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  • Women and men do not have different metabolisms, a new study suggests.
  • The "pivotal" paper involved nearly 6,500 participants and analysed data collected over 40 years.
  • Researchers found metabolism stays the same between the ages of 20 and 60.
  • For more stories go to www.BusinessInsider.co.za.

Men and women do not have different metabolisms, according to newly published research.

The huge study also found that metabolism doesn't decrease between the ages of 20 and 60, despite common misconceptions.

The "pivotal" paper, published in Science journal, included data from nearly 6,500 people between the ages of eight days and 95 years, collected over 40 years. More than 80 researchers from different labs contributed to the report.

The more body mass you have (and muscle in particular), the faster your metabolism, experts previously told Insider, and women carry more fat than men to allow them to have children healthily.

But after controlling for size and muscle differences, researchers of this new study found no difference between the metabolic rates of men and women.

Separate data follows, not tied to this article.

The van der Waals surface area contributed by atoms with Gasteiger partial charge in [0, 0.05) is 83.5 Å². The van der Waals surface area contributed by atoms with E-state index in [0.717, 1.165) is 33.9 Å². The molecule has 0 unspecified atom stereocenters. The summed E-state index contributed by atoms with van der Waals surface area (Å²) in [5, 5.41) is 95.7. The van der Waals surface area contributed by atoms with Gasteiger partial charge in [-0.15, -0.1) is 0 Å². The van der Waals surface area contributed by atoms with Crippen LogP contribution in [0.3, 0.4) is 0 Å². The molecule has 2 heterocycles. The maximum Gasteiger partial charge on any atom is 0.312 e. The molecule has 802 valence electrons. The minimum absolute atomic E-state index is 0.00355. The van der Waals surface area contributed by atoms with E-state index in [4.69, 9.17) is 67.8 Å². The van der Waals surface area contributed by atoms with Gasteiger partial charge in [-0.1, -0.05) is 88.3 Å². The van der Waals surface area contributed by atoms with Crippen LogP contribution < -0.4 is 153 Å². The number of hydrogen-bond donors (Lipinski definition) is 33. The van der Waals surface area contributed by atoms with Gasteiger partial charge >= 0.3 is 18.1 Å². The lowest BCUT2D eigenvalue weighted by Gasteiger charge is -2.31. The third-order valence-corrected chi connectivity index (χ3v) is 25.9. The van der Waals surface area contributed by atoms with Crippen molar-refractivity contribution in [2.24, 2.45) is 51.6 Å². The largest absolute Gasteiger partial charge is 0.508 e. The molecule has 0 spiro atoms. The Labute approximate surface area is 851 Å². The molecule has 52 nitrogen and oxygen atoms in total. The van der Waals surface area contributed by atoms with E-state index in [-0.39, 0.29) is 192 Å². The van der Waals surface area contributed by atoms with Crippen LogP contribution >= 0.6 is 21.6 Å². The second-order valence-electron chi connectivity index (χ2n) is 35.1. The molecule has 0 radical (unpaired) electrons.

However, individuals' metabolic rates can vary by as much as 25% slower or 25% faster than the average metabolic rate for their age and size.

According to Leanne Redman, an energy balance physiologist at Pennington Biomedical Research Institute in Baton Rouge, the research is "a pivotal paper" and the findings "will be in textbooks," she told the New York Times.

There are four metabolic phases of life

Metabolic rates can be divided into four periods, according to researchers:

  • Up to 1 year: metabolism is highest, about 50% above adult rate
  • 1-20: metabolism slows by 3% each year
  • 20-60: metabolism stays stable
  • After 60: metabolism slows by about 0.7% each year.

By the age of 95, a person's metabolic rate is likely to have declined by 20% from the age of 60.

On average, people gain more than 0.6 kilograms a year during adulthood, but this can't be blamed on a slowing metabolism, Dr Samuel Klein, director of the Center for Human Nutrition at the Washington University School of Medicine in St Louis, told the Times.

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